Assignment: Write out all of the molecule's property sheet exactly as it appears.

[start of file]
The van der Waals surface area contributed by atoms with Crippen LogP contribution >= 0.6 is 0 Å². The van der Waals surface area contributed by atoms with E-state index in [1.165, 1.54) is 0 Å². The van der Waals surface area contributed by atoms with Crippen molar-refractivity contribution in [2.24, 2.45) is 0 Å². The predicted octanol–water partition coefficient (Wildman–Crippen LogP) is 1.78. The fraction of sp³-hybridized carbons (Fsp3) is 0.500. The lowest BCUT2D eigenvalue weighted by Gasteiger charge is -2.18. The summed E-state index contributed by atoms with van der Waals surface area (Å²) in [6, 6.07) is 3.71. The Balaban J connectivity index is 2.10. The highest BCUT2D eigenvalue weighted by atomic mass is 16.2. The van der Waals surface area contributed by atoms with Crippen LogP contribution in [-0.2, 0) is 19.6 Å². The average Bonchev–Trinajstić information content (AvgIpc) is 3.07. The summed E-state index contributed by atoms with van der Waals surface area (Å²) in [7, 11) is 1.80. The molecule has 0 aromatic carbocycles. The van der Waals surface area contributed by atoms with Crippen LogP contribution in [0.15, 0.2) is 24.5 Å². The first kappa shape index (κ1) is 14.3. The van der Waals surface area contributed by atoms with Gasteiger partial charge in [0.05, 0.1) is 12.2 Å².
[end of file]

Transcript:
The van der Waals surface area contributed by atoms with Crippen LogP contribution >= 0.6 is 0 Å². The van der Waals surface area contributed by atoms with E-state index in [1.165, 1.54) is 0 Å². The van der Waals surface area contributed by atoms with Crippen molar-refractivity contribution in [2.24, 2.45) is 0 Å². The predicted octanol–water partition coefficient (Wildman–Crippen LogP) is 1.78. The fraction of sp³-hybridized carbons (Fsp3) is 0.500. The lowest BCUT2D eigenvalue weighted by Gasteiger charge is -2.18. The summed E-state index contributed by atoms with van der Waals surface area (Å²) in [6, 6.07) is 3.71. The Balaban J connectivity index is 2.10. The highest BCUT2D eigenvalue weighted by atomic mass is 16.2. The van der Waals surface area contributed by atoms with Crippen LogP contribution in [-0.2, 0) is 19.6 Å². The average Bonchev–Trinajstić information content (AvgIpc) is 3.07. The summed E-state index contributed by atoms with van der Waals surface area (Å²) in [7, 11) is 1.80. The molecule has 0 aromatic carbocycles. The van der Waals surface area contributed by atoms with Crippen LogP contribution in [0.15, 0.2) is 24.5 Å². The first kappa shape index (κ1) is 14.3. The van der Waals surface area contributed by atoms with Gasteiger partial charge in [0.05, 0.1) is 12.2 Å².